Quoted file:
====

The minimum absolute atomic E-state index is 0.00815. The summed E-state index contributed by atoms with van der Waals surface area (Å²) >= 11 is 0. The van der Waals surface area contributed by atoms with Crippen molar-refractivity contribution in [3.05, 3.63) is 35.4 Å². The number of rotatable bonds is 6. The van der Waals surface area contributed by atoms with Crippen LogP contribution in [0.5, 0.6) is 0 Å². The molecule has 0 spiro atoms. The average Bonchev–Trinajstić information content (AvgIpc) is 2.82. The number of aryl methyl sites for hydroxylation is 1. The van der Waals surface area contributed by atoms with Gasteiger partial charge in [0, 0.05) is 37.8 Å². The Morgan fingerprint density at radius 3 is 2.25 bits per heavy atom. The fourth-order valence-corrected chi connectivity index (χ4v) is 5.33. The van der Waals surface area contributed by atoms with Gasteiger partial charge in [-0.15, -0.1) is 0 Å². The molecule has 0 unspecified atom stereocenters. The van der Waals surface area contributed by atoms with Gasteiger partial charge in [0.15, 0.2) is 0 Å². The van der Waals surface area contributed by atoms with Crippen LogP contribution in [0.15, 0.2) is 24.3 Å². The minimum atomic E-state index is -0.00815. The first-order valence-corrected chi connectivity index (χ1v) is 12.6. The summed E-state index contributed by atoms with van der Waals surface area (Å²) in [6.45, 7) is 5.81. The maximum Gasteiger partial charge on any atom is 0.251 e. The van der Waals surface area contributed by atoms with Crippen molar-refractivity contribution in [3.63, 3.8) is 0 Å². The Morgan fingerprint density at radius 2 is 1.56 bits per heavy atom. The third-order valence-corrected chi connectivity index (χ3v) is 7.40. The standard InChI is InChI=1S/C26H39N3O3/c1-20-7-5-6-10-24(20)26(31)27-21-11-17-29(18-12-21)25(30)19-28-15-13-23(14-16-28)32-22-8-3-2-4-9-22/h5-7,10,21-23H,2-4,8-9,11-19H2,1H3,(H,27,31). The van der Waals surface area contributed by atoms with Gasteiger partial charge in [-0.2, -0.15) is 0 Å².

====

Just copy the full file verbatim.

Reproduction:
The minimum absolute atomic E-state index is 0.00815. The summed E-state index contributed by atoms with van der Waals surface area (Å²) >= 11 is 0. The van der Waals surface area contributed by atoms with Crippen molar-refractivity contribution in [3.05, 3.63) is 35.4 Å². The number of rotatable bonds is 6. The van der Waals surface area contributed by atoms with Crippen LogP contribution in [0.5, 0.6) is 0 Å². The molecule has 0 spiro atoms. The average Bonchev–Trinajstić information content (AvgIpc) is 2.82. The number of aryl methyl sites for hydroxylation is 1. The van der Waals surface area contributed by atoms with Gasteiger partial charge in [0, 0.05) is 37.8 Å². The Morgan fingerprint density at radius 3 is 2.25 bits per heavy atom. The fourth-order valence-corrected chi connectivity index (χ4v) is 5.33. The van der Waals surface area contributed by atoms with Gasteiger partial charge in [-0.15, -0.1) is 0 Å². The molecule has 0 unspecified atom stereocenters. The van der Waals surface area contributed by atoms with Gasteiger partial charge in [0.15, 0.2) is 0 Å². The van der Waals surface area contributed by atoms with Crippen LogP contribution in [0.15, 0.2) is 24.3 Å². The minimum atomic E-state index is -0.00815. The first-order valence-corrected chi connectivity index (χ1v) is 12.6. The summed E-state index contributed by atoms with van der Waals surface area (Å²) in [6.45, 7) is 5.81. The maximum Gasteiger partial charge on any atom is 0.251 e. The van der Waals surface area contributed by atoms with Crippen molar-refractivity contribution in [3.63, 3.8) is 0 Å². The Morgan fingerprint density at radius 2 is 1.56 bits per heavy atom. The third-order valence-corrected chi connectivity index (χ3v) is 7.40. The standard InChI is InChI=1S/C26H39N3O3/c1-20-7-5-6-10-24(20)26(31)27-21-11-17-29(18-12-21)25(30)19-28-15-13-23(14-16-28)32-22-8-3-2-4-9-22/h5-7,10,21-23H,2-4,8-9,11-19H2,1H3,(H,27,31). The van der Waals surface area contributed by atoms with Gasteiger partial charge in [-0.2, -0.15) is 0 Å².